Home Others Paediatric Patients’ Body Readily Accepts Kidney Transplants From Living Donors

Paediatric Patients’ Body Readily Accepts Kidney Transplants From Living Donors

by Coffee Table Science
Researchers at the University of California (UC), Davis Health Hospital, U.S., have found that kidneys received from living and biologically different donors show long-term results in pediatric kidney transplant patients. The study analysed the data from Organ Procurement and Transplantation Network database (an American organisation permitting organ procurement from deceased) from January 1, 2001, to September 30, 2021. They compared the death rates and graft failure probabilities. A graft failure happens when a recipient’s body rejects a transplanted organ from a donor. They also compared the long-term results of children who received kidney transplants from deceased donors and biologically related and unrelated donors. 

Image Credits: Wikimedia

Why do kids need kidney transplants?

Children with severe renal (kidney) disorders from birth require kidney transplants. They are recommended for children who cannot survive without dialysis or a transplant. Kidney disorders can affect a child’s overall growth and development. As kidneys are the body’s vital organs, they play a crucial role in blood filtration. Renal disorders affect kidney functioning, which can cause waste accumulation in the body, eventually affecting a child’s brain functioning. In such conditions, kidney transplants are the best treatment options to consider. 

From where are kidney transplants sourced?

Kidney transplants come from two types of donors: deceased and living. Deceased donors involve people who have died due to brain death after an accident, trauma or medical condition like internal bleeding. While living donors are people who may or may not be linked biologically with the recipients. Related biological donors have blood relations with the child, such as parents or siblings, whereas, non-related biological donors do not have blood relations with the child, such as friends or relatives. 

What did the study find?

The study focused on 12,089 children who received a kidney transplant during the 20-year study period. Three hundred twenty-seven (2.7 percent) children received kidneys from biologically living unrelated donors. Four thousand three hundred forty-nine (36 percent) received transplants from biologically living related donors (80 percent were parents, 6 percent were siblings, 13 percent were other relatives), and 7,413 (61 percent) were from deceased donors. These recipients had successful kidney transplantation, and their bodies didn’t reject them. However, most of the recipients were on dialysis before the surgery.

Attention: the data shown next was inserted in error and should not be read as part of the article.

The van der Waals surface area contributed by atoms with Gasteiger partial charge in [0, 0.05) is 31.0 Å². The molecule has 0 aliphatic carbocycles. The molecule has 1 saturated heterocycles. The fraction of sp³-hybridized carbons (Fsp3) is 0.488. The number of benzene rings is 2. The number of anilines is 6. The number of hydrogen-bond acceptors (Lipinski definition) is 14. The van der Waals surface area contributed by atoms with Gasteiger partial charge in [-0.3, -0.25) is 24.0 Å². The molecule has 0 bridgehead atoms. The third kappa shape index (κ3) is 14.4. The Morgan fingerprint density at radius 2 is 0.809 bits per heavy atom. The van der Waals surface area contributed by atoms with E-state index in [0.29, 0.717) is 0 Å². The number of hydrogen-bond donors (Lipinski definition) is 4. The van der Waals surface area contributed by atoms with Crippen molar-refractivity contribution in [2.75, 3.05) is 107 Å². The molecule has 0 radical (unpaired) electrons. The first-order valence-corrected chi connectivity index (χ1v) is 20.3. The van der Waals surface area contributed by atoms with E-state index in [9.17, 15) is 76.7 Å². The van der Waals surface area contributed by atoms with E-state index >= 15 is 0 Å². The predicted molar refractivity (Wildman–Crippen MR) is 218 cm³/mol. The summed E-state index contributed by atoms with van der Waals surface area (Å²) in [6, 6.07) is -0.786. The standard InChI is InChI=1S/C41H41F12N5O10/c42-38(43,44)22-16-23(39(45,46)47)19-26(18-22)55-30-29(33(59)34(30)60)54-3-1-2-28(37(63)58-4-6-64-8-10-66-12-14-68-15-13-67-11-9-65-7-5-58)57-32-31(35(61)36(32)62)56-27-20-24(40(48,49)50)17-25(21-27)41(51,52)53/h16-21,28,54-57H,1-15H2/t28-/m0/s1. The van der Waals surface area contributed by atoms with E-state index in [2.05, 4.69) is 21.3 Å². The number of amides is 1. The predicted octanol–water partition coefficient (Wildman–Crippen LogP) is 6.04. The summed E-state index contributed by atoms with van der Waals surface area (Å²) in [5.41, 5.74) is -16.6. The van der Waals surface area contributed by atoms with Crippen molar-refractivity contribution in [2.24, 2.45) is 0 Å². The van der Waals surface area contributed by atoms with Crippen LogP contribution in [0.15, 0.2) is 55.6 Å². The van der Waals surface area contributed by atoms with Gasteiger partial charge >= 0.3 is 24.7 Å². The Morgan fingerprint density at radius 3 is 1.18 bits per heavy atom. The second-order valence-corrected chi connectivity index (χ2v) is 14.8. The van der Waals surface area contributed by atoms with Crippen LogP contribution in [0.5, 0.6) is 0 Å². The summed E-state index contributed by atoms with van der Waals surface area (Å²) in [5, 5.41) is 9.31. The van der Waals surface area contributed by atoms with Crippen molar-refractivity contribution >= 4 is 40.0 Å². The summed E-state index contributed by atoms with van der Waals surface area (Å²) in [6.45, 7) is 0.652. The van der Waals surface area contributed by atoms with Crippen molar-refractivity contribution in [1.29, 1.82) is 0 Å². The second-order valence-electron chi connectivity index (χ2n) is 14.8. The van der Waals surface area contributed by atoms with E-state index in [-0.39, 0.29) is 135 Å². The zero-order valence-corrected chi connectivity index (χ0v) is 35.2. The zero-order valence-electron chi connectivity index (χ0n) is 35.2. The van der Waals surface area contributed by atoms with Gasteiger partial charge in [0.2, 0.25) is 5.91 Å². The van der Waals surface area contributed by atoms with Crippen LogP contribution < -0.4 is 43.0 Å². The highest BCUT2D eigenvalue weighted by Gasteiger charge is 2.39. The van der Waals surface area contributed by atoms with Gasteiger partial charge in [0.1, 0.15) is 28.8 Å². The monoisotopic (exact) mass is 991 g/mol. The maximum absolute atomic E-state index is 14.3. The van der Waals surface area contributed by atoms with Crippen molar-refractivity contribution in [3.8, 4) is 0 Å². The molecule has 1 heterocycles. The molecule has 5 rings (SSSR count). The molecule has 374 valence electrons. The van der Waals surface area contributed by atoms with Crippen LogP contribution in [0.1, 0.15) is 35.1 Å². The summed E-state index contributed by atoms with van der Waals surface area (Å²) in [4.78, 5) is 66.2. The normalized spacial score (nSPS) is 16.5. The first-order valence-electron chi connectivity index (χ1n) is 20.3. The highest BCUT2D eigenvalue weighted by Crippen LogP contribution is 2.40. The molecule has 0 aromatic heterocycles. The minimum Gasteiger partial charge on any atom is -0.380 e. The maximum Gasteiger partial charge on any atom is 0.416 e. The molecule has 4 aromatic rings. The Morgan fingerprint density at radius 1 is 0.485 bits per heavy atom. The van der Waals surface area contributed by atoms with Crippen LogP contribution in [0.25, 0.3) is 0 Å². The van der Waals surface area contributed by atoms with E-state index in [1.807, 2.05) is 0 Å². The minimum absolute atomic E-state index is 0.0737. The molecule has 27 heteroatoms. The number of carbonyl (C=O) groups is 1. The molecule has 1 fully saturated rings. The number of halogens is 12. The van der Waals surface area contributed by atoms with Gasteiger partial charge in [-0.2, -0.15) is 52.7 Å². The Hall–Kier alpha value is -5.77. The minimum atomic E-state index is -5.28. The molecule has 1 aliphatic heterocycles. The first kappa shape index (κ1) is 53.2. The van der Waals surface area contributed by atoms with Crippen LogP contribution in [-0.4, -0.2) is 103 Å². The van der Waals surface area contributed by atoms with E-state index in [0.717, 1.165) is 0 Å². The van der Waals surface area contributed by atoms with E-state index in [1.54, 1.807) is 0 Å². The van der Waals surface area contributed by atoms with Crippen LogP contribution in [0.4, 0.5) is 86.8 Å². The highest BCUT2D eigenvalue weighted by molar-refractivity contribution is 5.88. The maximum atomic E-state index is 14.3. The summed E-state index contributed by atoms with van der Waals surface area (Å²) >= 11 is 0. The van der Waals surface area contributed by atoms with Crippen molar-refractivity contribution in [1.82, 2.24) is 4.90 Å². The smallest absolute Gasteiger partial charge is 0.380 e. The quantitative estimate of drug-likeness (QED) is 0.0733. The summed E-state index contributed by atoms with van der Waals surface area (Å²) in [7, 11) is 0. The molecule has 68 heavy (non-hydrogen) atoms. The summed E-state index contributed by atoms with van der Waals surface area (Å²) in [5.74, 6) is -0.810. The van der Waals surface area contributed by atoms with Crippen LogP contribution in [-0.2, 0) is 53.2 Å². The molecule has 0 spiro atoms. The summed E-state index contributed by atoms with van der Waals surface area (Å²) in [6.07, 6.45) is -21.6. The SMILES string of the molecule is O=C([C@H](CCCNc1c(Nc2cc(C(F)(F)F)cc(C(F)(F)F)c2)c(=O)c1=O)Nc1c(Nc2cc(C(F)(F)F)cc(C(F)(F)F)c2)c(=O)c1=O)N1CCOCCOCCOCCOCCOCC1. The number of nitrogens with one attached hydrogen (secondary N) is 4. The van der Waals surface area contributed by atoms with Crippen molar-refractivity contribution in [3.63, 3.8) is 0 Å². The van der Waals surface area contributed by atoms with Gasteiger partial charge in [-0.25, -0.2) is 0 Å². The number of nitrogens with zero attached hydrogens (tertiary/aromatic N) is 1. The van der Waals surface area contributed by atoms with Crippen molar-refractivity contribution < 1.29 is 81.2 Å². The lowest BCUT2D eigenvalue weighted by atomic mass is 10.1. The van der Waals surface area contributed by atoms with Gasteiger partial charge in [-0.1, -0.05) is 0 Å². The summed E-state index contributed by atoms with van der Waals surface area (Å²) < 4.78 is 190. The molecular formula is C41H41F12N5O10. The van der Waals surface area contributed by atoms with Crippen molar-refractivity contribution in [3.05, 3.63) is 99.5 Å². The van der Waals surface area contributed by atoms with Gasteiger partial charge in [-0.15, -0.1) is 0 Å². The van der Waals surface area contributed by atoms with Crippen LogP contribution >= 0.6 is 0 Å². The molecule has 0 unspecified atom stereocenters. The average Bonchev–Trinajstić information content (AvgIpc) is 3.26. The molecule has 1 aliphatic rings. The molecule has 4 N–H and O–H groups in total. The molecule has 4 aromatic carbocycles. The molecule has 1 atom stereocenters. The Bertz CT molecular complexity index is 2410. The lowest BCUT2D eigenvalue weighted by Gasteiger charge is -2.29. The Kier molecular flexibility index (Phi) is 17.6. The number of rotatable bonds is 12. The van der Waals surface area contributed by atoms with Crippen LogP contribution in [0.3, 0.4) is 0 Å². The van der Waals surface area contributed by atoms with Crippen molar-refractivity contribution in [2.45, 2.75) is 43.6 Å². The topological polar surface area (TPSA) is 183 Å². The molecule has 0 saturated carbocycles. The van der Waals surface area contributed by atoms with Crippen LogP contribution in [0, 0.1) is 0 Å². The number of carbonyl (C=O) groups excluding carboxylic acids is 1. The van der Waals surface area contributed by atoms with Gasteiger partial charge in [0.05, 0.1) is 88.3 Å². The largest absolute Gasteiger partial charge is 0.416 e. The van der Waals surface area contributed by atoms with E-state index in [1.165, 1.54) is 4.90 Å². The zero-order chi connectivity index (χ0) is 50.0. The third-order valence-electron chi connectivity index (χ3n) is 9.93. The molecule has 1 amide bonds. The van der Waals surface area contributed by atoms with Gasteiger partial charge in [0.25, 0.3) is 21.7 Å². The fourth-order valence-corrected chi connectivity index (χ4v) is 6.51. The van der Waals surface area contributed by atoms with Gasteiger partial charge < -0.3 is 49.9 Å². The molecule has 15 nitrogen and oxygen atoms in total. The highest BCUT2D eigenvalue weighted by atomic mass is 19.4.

Image Credits: Wikimedia

During the study, researchers found the recipient’s age one of the causes of graft rejection. There were high chances for graft failure in infants and pre-teens compared to teens during the first transplant year. However, the probabilities reduced after the first transplant year. 

Researchers also noticed that grafts or transplants from deceased donors had fewer survival rates compared to grafts from living-related and unrelated donors. Further, the study spotted an increase in the number of living unrelated donors from 1.3 percent in 1987 to 31.4 percent in 2017. 

“Our analysis suggests that living unrelated donor organ transplants are not inferior to deceased donor organs,” said Daniel Tancredi, the study’s co-author and professor in the Pediatrics Department at UC Davis Health Hospital. “This is especially important for children who are the most vulnerable of all and have much to benefit from receiving the best possible available donor organ.” 

The study findings were published in the journal Pediatric Transplantation

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